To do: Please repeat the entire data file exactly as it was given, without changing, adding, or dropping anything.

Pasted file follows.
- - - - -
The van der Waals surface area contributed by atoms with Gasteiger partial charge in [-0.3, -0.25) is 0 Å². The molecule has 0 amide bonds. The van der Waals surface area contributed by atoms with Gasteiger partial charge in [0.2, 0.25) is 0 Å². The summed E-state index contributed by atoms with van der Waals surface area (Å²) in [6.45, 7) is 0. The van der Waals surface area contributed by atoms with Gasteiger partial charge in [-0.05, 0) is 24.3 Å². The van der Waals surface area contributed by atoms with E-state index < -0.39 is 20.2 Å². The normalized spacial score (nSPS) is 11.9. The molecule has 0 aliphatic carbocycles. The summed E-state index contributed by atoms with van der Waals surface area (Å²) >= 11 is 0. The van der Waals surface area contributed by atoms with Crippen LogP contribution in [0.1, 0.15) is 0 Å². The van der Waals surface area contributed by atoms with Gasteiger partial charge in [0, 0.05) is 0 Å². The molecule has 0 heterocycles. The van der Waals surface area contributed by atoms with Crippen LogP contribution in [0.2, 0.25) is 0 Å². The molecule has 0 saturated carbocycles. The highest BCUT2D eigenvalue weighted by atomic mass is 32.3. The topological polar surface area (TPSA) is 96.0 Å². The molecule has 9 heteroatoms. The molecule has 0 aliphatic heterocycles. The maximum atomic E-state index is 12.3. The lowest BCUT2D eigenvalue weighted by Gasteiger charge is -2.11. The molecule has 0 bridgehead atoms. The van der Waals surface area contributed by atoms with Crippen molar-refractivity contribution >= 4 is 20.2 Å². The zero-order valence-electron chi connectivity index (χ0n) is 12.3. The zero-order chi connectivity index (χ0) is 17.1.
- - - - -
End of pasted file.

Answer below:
The van der Waals surface area contributed by atoms with Gasteiger partial charge in [-0.3, -0.25) is 0 Å². The molecule has 0 amide bonds. The van der Waals surface area contributed by atoms with Gasteiger partial charge in [0.2, 0.25) is 0 Å². The summed E-state index contributed by atoms with van der Waals surface area (Å²) in [6.45, 7) is 0. The van der Waals surface area contributed by atoms with Gasteiger partial charge in [-0.05, 0) is 24.3 Å². The van der Waals surface area contributed by atoms with E-state index < -0.39 is 20.2 Å². The normalized spacial score (nSPS) is 11.9. The molecule has 0 aliphatic carbocycles. The summed E-state index contributed by atoms with van der Waals surface area (Å²) >= 11 is 0. The van der Waals surface area contributed by atoms with Crippen LogP contribution in [0.1, 0.15) is 0 Å². The van der Waals surface area contributed by atoms with Gasteiger partial charge in [0, 0.05) is 0 Å². The molecule has 0 heterocycles. The van der Waals surface area contributed by atoms with Crippen LogP contribution in [0.2, 0.25) is 0 Å². The molecule has 0 saturated carbocycles. The highest BCUT2D eigenvalue weighted by atomic mass is 32.3. The topological polar surface area (TPSA) is 96.0 Å². The molecule has 9 heteroatoms. The molecule has 0 aliphatic heterocycles. The maximum atomic E-state index is 12.3. The lowest BCUT2D eigenvalue weighted by Gasteiger charge is -2.11. The molecule has 0 bridgehead atoms. The van der Waals surface area contributed by atoms with Crippen molar-refractivity contribution >= 4 is 20.2 Å². The zero-order valence-electron chi connectivity index (χ0n) is 12.3. The zero-order chi connectivity index (χ0) is 17.1.